Answer: When you get a LockTimedOutException while invoking a stateful session EJB, one of two things has occurred:

You have set to true in your WebLogic-EJB-jar.xml descriptor and your call timed out while waiting to be processed. The timeout used in this case is the value element of the WebLogic-EJB-jar.xml descriptor or its default value of 30 seconds. 

You do not have set to true and you attempt to invoke a stateful session bean that is already busy processing another request.

In this case, the second method call will not block and a LockTimedOutException will be thrown immediately.

30. Question: Can You Explain Passivation / Activation?

Answer: Passivation and activation are two phases of a resource management technique that reduces the number of bean instances needed to service all clients. Passivation is the process of disassociating a bean instance from its EJB object so that the instance can be reused or evicted to conserve memory. Activation is the process of associating a bean instance with an EJB object so that it can service a request. Beans are passivated when there is a lull in their use and activated when the EJB object receives a client request.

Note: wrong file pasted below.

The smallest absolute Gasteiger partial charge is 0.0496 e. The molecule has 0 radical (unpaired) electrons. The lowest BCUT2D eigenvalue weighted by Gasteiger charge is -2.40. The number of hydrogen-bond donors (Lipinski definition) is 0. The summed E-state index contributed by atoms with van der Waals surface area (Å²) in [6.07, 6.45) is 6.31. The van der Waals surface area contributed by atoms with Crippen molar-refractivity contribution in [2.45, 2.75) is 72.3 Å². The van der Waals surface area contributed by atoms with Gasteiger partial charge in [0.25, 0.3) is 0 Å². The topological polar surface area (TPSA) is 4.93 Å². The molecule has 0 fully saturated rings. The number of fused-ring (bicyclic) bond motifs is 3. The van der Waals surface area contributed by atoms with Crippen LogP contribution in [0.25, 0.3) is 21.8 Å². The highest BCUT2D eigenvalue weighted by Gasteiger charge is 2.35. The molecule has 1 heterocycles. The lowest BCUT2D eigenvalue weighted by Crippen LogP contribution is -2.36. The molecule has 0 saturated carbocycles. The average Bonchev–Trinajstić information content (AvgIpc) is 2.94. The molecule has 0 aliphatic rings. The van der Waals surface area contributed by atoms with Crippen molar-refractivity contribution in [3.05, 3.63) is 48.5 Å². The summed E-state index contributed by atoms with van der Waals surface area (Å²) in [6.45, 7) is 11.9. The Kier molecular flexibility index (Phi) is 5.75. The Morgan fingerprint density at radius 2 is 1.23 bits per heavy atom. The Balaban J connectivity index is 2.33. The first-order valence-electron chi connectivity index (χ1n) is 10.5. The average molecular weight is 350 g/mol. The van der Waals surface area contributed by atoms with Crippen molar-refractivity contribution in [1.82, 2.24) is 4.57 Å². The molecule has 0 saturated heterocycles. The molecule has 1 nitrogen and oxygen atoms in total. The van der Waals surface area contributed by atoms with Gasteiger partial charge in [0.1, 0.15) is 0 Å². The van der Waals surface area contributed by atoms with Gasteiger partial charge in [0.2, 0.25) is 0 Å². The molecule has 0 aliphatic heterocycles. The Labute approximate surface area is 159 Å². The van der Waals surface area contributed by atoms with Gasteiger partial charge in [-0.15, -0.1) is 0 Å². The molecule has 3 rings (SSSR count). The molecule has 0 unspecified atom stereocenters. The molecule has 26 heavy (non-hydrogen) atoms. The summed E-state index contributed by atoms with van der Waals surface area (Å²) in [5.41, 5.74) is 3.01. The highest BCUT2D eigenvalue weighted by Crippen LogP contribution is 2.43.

The java.ejb.SessionBean and javax.ejb.EntityBean interface includes two callback methods that notify a bean instance when it is about to passivated or activated. The ejbPassivate( ) method notifies a bean that it is about to passivated; the ejbActivate( ) method notifies a bean that it is about to activate.

The mechanisms employed in passivation and activation change depending on the bean type. Stateful beans are usually evicted, while entity beans and stateless beans are pooled. A more detailed account of how different bean types passivated and activated is found under the FAQs for that type. 

31. Question: Can I Call Remove() on a Stateless Session Bean?

Answer: I’m in the process of migrating an EJB 2 application to EJB 3 (and what a satisfying task it is to delete all those deployment descriptors!). It used to run on Weblogic and now runs on Glassfish. 

The task is going very smoothly, but one thing makes me wary: The current code takes great care to ensure that EJBObject.remove() is called on The bean when it’s done its job, and other developers have (unfortunately very vague) memories of “bad things” happening when that was not done.